Atypical Hemolytic Uremic Syndrome
National Organization for Rare Disorders, Inc.
It is possible that the main title of the report Atypical Hemolytic Uremic Syndrome is not the name you expected. Please check the synonyms listing to find the alternate name(s) and disorder subdivision(s) covered by this report.
Synonyms Back to top
- Hereditary Hemolytic-Uremic Syndrome
- Familial Hemolytic-Uremic Syndrome
Disorder Subdivisions Back to top
General Discussion Back to top
Atypical hemolytic uremic syndrome (aHUS) is an extremely rare disease characterized by hemolytic anemia, low platelet count (thrombocytopenia) and acute renal failure. It is a distinctly different illness from hemolytic uremic syndrome caused by particular strains of the bacterium E.coli producing Shiga toxins, most frequently 0157:h7 strain (Stx HUS). While Stx HUS typically is preceded by a gastroenteritis and is associated with infection by Shiga toxin producing-E. coli, there is substantial evidence that aHUS is a genetic disorder.
Atypical hemolytic uremic syndrome may become a chronic condition, and patients with aHUS may experience repeated attacks of the disorder. When children with Stx HUS recover from the life-threatening initial episode, they are likely to respond well to supportive treatment and to make a good recovery. Children with aHUS are much more likely to develop chronic serious complications such as kidney failure and severe high blood pressure.
Resources Back to top
American Kidney Fund, Inc.
6110 Executive Boulevard
Rockville, MD 20852
National Kidney Foundation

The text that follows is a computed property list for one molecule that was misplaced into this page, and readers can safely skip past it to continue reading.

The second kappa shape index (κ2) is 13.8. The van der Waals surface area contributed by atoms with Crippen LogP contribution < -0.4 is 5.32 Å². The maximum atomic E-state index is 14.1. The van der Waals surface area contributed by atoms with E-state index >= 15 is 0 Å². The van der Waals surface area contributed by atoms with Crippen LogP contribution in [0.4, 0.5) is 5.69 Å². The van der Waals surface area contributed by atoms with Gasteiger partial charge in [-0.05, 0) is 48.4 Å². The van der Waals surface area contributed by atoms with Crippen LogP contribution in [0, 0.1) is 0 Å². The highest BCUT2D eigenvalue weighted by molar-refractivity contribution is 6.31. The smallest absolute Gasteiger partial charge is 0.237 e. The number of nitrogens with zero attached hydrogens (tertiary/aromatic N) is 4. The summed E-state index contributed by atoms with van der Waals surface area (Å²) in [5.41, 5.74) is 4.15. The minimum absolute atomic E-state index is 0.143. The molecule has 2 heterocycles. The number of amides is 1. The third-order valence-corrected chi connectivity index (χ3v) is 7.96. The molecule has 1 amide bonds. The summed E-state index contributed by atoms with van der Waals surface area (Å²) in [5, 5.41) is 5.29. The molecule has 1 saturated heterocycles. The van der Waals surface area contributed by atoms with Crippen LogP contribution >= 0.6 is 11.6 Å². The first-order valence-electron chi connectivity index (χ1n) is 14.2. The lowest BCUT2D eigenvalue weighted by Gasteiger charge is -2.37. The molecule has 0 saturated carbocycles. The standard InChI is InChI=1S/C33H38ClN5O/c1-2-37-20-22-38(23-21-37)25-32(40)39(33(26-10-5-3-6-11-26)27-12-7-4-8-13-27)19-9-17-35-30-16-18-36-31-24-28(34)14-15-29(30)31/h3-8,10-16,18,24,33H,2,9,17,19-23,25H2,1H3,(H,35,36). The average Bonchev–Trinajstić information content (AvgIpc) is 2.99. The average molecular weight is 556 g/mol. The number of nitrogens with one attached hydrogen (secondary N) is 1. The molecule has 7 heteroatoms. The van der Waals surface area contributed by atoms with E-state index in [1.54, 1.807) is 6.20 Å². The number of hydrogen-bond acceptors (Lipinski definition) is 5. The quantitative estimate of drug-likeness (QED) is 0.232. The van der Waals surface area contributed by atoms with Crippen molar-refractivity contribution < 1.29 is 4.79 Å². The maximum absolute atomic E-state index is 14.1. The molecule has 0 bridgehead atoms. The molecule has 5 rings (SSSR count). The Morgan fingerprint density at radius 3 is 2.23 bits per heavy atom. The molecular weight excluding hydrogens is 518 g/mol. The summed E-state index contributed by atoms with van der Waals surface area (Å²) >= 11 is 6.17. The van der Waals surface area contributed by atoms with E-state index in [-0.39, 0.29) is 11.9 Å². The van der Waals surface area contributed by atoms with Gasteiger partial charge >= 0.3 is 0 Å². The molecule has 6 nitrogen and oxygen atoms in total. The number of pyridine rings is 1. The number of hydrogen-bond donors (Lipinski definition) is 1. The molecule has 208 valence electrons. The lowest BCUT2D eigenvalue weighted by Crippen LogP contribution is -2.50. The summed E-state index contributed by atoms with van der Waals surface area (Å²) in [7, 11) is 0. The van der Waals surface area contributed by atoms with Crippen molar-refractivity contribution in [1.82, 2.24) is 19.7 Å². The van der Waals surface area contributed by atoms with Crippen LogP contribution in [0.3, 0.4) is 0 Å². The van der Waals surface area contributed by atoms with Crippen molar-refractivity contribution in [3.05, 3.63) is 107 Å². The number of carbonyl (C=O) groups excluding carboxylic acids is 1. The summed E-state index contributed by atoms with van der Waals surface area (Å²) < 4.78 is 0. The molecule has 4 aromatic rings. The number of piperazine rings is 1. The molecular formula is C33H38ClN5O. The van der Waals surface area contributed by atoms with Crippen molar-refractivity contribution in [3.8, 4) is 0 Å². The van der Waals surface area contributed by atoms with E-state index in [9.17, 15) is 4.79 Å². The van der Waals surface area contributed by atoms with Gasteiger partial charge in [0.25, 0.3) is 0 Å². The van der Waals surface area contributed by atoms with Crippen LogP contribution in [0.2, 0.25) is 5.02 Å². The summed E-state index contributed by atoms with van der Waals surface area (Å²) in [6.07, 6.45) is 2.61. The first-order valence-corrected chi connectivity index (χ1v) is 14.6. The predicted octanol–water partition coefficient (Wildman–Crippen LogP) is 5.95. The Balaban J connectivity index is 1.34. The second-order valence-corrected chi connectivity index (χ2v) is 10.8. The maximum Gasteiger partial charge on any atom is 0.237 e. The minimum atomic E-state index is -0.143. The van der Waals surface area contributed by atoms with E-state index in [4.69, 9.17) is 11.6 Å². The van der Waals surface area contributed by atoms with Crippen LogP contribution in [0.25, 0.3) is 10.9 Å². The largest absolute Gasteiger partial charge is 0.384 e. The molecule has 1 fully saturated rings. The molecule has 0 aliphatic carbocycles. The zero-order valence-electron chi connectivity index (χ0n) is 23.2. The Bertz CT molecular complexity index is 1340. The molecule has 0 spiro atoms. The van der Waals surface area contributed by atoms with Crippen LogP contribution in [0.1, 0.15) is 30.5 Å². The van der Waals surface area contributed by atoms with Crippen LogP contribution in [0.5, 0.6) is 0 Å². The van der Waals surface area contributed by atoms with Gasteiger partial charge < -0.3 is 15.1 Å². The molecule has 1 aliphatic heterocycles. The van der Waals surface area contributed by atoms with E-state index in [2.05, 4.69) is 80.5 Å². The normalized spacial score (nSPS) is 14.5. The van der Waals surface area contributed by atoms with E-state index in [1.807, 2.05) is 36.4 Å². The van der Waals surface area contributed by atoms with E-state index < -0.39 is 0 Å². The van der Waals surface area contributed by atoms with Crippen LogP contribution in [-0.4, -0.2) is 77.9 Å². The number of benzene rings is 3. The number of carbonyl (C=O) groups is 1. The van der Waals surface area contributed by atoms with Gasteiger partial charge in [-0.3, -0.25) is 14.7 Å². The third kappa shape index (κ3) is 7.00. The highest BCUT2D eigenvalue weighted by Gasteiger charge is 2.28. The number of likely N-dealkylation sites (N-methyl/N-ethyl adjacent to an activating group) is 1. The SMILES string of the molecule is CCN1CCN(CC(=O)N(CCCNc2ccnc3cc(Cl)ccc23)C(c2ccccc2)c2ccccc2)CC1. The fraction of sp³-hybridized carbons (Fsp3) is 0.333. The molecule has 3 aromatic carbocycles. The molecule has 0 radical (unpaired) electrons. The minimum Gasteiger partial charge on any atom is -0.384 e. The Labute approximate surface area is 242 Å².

30 East 33rd Street
New York, NY 10016
Foundation for Children with Atypical HUS
c/o Bill Biermann
7018 Forest Oak Drive
Barnhart, MO 63012
Genetic and Rare Diseases (GARD) Information Center
PO Box 8126
Gaithersburg, MD 20898-8126
For a Complete Report Back to top
This is an abstract of a report from the National Organization for Rare Disorders (NORD). A copy of the complete report can be downloaded free from the NORD website for registered users. The complete report contains additional information including symptoms, causes, affected population, related disorders, standard and investigational therapies (if available), and references from medical literature. For a full-text version of this topic, go to www.rarediseases.org and click on Rare Disease Database under "Rare Disease Information".
The information provided in this report is not intended for diagnostic purposes. It is provided for informational purposes only. NORD recommends that affected individuals seek the advice or counsel of their own personal physicians.
It is possible that the title of this topic is not the name you selected. Please check the Synonyms listing to find the alternate name(s) and Disorder Subdivision(s) covered by this report
This disease entry is based upon medical information available through the date at the end of the topic. Since NORD's resources are limited, it is not possible to keep every entry in the Rare Disease Database completely current and accurate. Please check with the agencies listed in the Resources section for the most current information about this disorder.
For additional information and assistance about rare disorders, please contact the National Organization for Rare Disorders at P.O. Box 1968, Danbury, CT 06813-1968; phone (203) 744-0100; web site www.rarediseases.org or email firstname.lastname@example.org
Last Updated: 2/11/2009
Copyright 2004, 2009 National Organization for Rare Disorders, Inc.
Healthwise, Healthwise for every health decision, and the Healthwise logo are trademarks of Healthwise, Incorporated.